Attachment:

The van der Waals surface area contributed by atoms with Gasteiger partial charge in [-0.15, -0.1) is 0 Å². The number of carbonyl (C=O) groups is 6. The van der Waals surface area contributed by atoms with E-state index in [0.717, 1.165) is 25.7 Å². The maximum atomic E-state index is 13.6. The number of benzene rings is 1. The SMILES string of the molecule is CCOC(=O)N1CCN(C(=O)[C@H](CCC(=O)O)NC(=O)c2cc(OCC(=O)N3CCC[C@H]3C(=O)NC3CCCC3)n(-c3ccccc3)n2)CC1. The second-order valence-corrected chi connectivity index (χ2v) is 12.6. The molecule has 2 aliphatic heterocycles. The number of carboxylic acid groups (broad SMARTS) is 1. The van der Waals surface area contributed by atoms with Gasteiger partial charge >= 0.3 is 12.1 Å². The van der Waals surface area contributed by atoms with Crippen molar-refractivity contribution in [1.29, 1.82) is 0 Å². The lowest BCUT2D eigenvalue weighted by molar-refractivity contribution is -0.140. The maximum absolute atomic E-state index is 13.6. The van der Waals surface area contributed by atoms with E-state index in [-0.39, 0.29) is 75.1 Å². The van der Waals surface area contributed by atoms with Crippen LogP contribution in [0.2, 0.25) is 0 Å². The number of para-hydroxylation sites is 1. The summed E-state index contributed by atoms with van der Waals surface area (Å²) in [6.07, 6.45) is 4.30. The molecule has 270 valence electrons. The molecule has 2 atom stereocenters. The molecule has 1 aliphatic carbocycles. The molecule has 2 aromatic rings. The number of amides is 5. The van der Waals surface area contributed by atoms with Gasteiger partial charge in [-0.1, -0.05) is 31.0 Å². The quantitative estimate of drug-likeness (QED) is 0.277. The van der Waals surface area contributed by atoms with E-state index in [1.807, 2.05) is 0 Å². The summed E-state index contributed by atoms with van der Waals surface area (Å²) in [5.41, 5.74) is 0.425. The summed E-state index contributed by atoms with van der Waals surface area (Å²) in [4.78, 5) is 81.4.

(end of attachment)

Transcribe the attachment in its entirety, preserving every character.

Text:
The van der Waals surface area contributed by atoms with Gasteiger partial charge in [-0.15, -0.1) is 0 Å². The number of carbonyl (C=O) groups is 6. The van der Waals surface area contributed by atoms with E-state index in [0.717, 1.165) is 25.7 Å². The maximum atomic E-state index is 13.6. The number of benzene rings is 1. The SMILES string of the molecule is CCOC(=O)N1CCN(C(=O)[C@H](CCC(=O)O)NC(=O)c2cc(OCC(=O)N3CCC[C@H]3C(=O)NC3CCCC3)n(-c3ccccc3)n2)CC1. The second-order valence-corrected chi connectivity index (χ2v) is 12.6. The molecule has 2 aliphatic heterocycles. The number of carboxylic acid groups (broad SMARTS) is 1. The van der Waals surface area contributed by atoms with Gasteiger partial charge >= 0.3 is 12.1 Å². The van der Waals surface area contributed by atoms with Crippen molar-refractivity contribution in [1.29, 1.82) is 0 Å². The lowest BCUT2D eigenvalue weighted by molar-refractivity contribution is -0.140. The maximum absolute atomic E-state index is 13.6. The van der Waals surface area contributed by atoms with E-state index in [-0.39, 0.29) is 75.1 Å². The van der Waals surface area contributed by atoms with Crippen LogP contribution in [0.2, 0.25) is 0 Å². The number of para-hydroxylation sites is 1. The summed E-state index contributed by atoms with van der Waals surface area (Å²) in [6.07, 6.45) is 4.30. The molecule has 270 valence electrons. The molecule has 2 atom stereocenters. The molecule has 1 aliphatic carbocycles. The molecule has 2 aromatic rings. The number of amides is 5. The van der Waals surface area contributed by atoms with Gasteiger partial charge in [-0.1, -0.05) is 31.0 Å². The quantitative estimate of drug-likeness (QED) is 0.277. The van der Waals surface area contributed by atoms with E-state index in [1.807, 2.05) is 0 Å². The summed E-state index contributed by atoms with van der Waals surface area (Å²) in [5.41, 5.74) is 0.425. The summed E-state index contributed by atoms with van der Waals surface area (Å²) in [4.78, 5) is 81.4.